Eric Hofbauer Jazz Guitarist / Composer / Educator

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Prehistoric Jazz: The Rite & 100 Years Of Revolution

On May 29th, the centennial of Stravinsky’s premiere of ‘Le Sacre Du Printemps’, I premiered an arrangement of that epic piece for improvising jazz quintet on a concert entitled, ‘Pre-historic Jazz: The Rite and 100 Years of Revolution’

The concert title was taken from a video clip of Leonard Bernstein conducting a studio orchestra from the 1980s. In it he gently chastises one of the percussionists for not playing with the proper feeling. He refers to ‘The Rite’ as prehistoric jazz and then implores the student to play with that type of emotion… ‘I don’t feel the jazz… man’ Bernstein exclaims.

Bernstein: Stravinsky RITE OF SPRING Rehearsal

For me, feeling ‘the jazz’ was my primary point of reference and my entre into this masterwork of shifting rhythms and polytonality back when I first heard it as a student. Maybe it was all those nights at Oberlin where I slept with the score under my pillow so it was the first thing I looked at when the day began and the last thing at its end. Maybe, during those same student years, it was the lucid dreams I had in the library (usually after a far too heavy dinner) where the opening Bassoon line turned into phrases in French, for some reason, and the rest of the opening winds were a chorus of other languages, some real some fictional. Regardless, I always approached it as a piece with powerful pulse, surprising syncopation and harmonies I translated in my mind to jazz theory lexicon. In short, I always heard ‘The Rite’ as jazz… just without the improvisation.

I am not alone as a jazz musician enchanted and bedeviled by Stravinsky’s works. For decades jazz musicians have quoted from and attempted to adapt Igor’s works, especially ‘The Rite’ for various ensembles (most recently The Bad Plus and The Mobtown Modern Big Band). For a very detailed account of the history between jazz and Stravinsky and various ‘third stream’ attempts to reconcile both traditions, please read Stu Vandermark’s excellent blog about my ‘Prehistoric-Jazz’ concert.

In working on my conception of ‘The Rite’ I chose not to get caught up in the history, the past and recent attempts at ‘jazz interpretation’, the semantics of style or genre. I went with my intuition, and my ear… and after hearing Lenny call ‘The Rite’ prehistoric jazz; I had the validated confidence to begin my arrangement.

It is my general conclusion that most of the sections of ‘The Rite’ begin with a clear melody and a distinct combination of pulse, rhythm and harmony, which all start to unravel or become obfuscated by theme and variation, increased density, orchestration etc. That’s all nothing new, of course, but that structure is also the foundation of jazz once you add improvisation to the list of deconstructing elements. With this in mind, most sections to my ears became a sort of lead sheet where at some point a collective theme and variation (riffing to an extent) took over, usually over a strong pulse or vamp. Case in point, the first section, A Kiss Of The Earth. After the iconic Bassoon opening with a small wind chorus of support, the strings enter with an almost inebriated triplet line that acts as a riff or vamp that establishes a clear pulse. Once that is steady, the theme and variation, riffing, and increased density begins. A few main themes pop out, but most parts play the roll of adding voices to a big collective conversation. This moment, I thought, could be improvised with similar effect. So with all sections I set about the task of distilling it down to the main theme or themes, the prominent harmonic colors and perhaps most importantly the primary rhythmic structures. Stravinsky loves pulse and it always grooves in its own way, always syncopated, always surprising with odd phrase lengths and shifting meters. But… what happens if you take the primary rhythmic figures, which is the core of the groove, and even them out to phrases that repeat with more regularity? Vamps, bass lines, rhythmic shouts choruses, even forms (for example the 12 bar blues on Mystic Circle Of The Young Girls which was not imposed by my hand but directed to me by Igor’s melody and harmonic suggestions) rise to the surface as solo or group improvisation sections.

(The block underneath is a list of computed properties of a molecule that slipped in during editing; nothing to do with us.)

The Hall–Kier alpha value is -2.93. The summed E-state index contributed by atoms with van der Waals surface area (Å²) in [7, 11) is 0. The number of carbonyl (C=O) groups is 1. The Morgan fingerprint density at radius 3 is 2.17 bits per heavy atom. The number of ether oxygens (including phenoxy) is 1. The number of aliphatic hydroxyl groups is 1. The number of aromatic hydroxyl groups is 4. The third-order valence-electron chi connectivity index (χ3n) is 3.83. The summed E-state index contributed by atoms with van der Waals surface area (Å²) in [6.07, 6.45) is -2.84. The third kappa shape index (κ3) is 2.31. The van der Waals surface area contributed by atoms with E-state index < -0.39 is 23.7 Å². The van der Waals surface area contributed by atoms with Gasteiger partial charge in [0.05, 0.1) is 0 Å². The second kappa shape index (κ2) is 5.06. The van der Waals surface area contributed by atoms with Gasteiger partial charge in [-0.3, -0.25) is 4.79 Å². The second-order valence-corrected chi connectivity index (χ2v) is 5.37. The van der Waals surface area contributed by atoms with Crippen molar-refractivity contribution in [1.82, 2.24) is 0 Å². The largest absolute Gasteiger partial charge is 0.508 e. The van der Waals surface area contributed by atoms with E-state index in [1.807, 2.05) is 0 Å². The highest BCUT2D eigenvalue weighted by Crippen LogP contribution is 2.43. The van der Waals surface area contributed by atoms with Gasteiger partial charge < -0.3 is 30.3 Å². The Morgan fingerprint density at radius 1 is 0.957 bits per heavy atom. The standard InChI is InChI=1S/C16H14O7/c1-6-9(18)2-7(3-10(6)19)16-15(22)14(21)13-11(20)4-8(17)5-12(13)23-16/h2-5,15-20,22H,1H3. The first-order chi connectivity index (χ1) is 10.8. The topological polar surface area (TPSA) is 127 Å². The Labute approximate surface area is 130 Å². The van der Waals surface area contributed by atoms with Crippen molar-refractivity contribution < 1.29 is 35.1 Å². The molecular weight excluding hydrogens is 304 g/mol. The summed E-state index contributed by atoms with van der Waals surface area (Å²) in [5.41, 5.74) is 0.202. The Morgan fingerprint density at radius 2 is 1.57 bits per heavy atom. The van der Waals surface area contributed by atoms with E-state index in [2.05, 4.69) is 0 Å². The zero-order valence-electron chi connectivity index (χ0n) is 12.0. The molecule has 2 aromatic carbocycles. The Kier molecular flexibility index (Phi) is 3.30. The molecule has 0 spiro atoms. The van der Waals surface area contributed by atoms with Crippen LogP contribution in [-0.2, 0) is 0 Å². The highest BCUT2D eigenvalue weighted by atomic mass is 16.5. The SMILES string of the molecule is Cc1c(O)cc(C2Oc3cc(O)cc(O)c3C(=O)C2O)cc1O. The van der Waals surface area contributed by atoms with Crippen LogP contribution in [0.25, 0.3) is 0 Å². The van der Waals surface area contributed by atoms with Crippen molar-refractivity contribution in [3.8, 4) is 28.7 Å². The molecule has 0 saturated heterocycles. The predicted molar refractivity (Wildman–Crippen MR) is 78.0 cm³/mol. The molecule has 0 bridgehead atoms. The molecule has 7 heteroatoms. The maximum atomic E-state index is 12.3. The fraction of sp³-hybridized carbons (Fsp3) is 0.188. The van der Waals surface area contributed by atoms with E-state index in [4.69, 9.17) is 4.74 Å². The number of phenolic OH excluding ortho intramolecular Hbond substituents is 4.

The same spirit of distillation behind the melodic and formal conceptions inspired the orchestration for my arrangement. Each family of the orchestra was represented. The drums covered the percussion, cello covered the strings, and clarinet and trumpet covered the woodwinds and brass respectively. The guitar plays a curious role in the arrangement. Like much of my group work either as a composer or performer the purpose of the guitar is to highlight, support and glue together various aspects of the music. By not fitting into a specific family of orchestral instruments I play the role of rogue interloper, assimilating into each family when they need an extra voice, or gluing components together by providing a rich harmonic palette of chords. This I believe is a very American thing to do with the music, and the arch top guitar, a completely American invention, is crucial to transforming ‘The Rite’ to prehistoric jazz in sound and style. You will notice, there is rarely a guitar melody or feature or solo, the bulk of the guitar work is teaming up with drums for hits, joining the cello on a vamp, providing a bass line and chords for a horn solo etc.